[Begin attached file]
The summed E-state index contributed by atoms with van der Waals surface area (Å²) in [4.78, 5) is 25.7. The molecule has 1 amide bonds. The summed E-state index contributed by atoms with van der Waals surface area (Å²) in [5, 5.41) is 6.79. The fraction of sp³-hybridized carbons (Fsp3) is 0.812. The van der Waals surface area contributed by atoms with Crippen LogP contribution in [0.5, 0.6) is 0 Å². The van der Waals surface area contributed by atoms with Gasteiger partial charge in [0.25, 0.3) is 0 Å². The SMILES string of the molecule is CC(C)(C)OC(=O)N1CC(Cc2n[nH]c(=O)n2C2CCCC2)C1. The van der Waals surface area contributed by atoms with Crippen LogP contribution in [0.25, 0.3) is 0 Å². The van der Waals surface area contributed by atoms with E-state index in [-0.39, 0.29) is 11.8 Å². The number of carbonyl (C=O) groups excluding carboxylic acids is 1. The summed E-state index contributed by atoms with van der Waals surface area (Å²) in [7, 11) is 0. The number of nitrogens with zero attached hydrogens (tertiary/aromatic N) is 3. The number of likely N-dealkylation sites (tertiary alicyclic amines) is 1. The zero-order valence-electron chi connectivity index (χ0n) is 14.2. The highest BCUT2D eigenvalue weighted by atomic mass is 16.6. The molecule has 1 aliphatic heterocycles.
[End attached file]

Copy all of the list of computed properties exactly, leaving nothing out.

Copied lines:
The summed E-state index contributed by atoms with van der Waals surface area (Å²) in [4.78, 5) is 25.7. The molecule has 1 amide bonds. The summed E-state index contributed by atoms with van der Waals surface area (Å²) in [5, 5.41) is 6.79. The fraction of sp³-hybridized carbons (Fsp3) is 0.812. The van der Waals surface area contributed by atoms with Crippen LogP contribution in [0.5, 0.6) is 0 Å². The van der Waals surface area contributed by atoms with Gasteiger partial charge in [0.25, 0.3) is 0 Å². The SMILES string of the molecule is CC(C)(C)OC(=O)N1CC(Cc2n[nH]c(=O)n2C2CCCC2)C1. The van der Waals surface area contributed by atoms with Crippen LogP contribution in [0.25, 0.3) is 0 Å². The van der Waals surface area contributed by atoms with E-state index in [-0.39, 0.29) is 11.8 Å². The number of carbonyl (C=O) groups excluding carboxylic acids is 1. The summed E-state index contributed by atoms with van der Waals surface area (Å²) in [7, 11) is 0. The number of nitrogens with zero attached hydrogens (tertiary/aromatic N) is 3. The number of likely N-dealkylation sites (tertiary alicyclic amines) is 1. The zero-order valence-electron chi connectivity index (χ0n) is 14.2. The highest BCUT2D eigenvalue weighted by atomic mass is 16.6. The molecule has 1 aliphatic heterocycles.